Review: Panasonic Lumix G X Vario 12-35mm f/2.8
High picture quality across all of the apertures
During the test, I wanted to focus on the functionality of the lens in different situations, in order to get an idea of the lens as a tool. I didn’t shoot any clinical studio test shots, just a bunch of pictures with different apertures across the zoom range.
These photos do not meet any scientific or artistic standard, but they confirm my perception of the quality of the lens. With the Panasonic Lumix GX Vario 12-35 mm lens, you don’t have to worry too much about the aperture setting. Quality differences between different apertures are hard to see, although corners do show some softness at full aperture. The difference, however, is so small that I think it is not practically of any importance. Also, vignetting and chromatic aberrations remain well under control at all apertures.
Optical distortions occur to some extent, as would be expected of such a zoom lens. In practical shooting situations I noticed that in the wide-angle end there is some barrel distortion, and some pincushion distortion in the telephoto end. Wide-angle barrel distortion is a little easier to spot, and may be distracting in photographs with a lot of straight lines. In practice, however, these situations were rare.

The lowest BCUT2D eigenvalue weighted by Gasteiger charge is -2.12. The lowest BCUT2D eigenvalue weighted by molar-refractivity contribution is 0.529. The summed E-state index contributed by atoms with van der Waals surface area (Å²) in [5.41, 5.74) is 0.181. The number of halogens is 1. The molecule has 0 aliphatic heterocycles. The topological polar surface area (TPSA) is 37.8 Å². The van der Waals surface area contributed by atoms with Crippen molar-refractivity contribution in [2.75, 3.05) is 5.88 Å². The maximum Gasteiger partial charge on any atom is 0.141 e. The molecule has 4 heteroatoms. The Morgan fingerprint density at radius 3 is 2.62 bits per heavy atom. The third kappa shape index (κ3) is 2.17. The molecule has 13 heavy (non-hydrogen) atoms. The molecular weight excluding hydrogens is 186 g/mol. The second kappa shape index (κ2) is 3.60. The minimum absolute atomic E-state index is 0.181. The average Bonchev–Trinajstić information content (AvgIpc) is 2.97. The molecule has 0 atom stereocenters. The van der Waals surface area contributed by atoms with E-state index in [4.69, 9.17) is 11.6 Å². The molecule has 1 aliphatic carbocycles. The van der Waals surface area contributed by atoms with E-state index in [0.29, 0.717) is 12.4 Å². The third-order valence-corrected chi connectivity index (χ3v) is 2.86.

The following pictures provide an idea regarding how the optics perform with different apertures. Images are treated neutrally from the original raw files in Adobe Lightroom (just a small amount of Detail Sharpening with values of 25-1.0-25-0) without any sharpening in the export stage. Afterwards, they have been opened in OS X’s preview windows side by side, zoomed 1:1 with a 15-inch Retina MacBook Pro, and captured as PNG images. Click to open larger images.
Below you can see both pictures with full aperture of f/2.8 for comparison. Click to open larger images.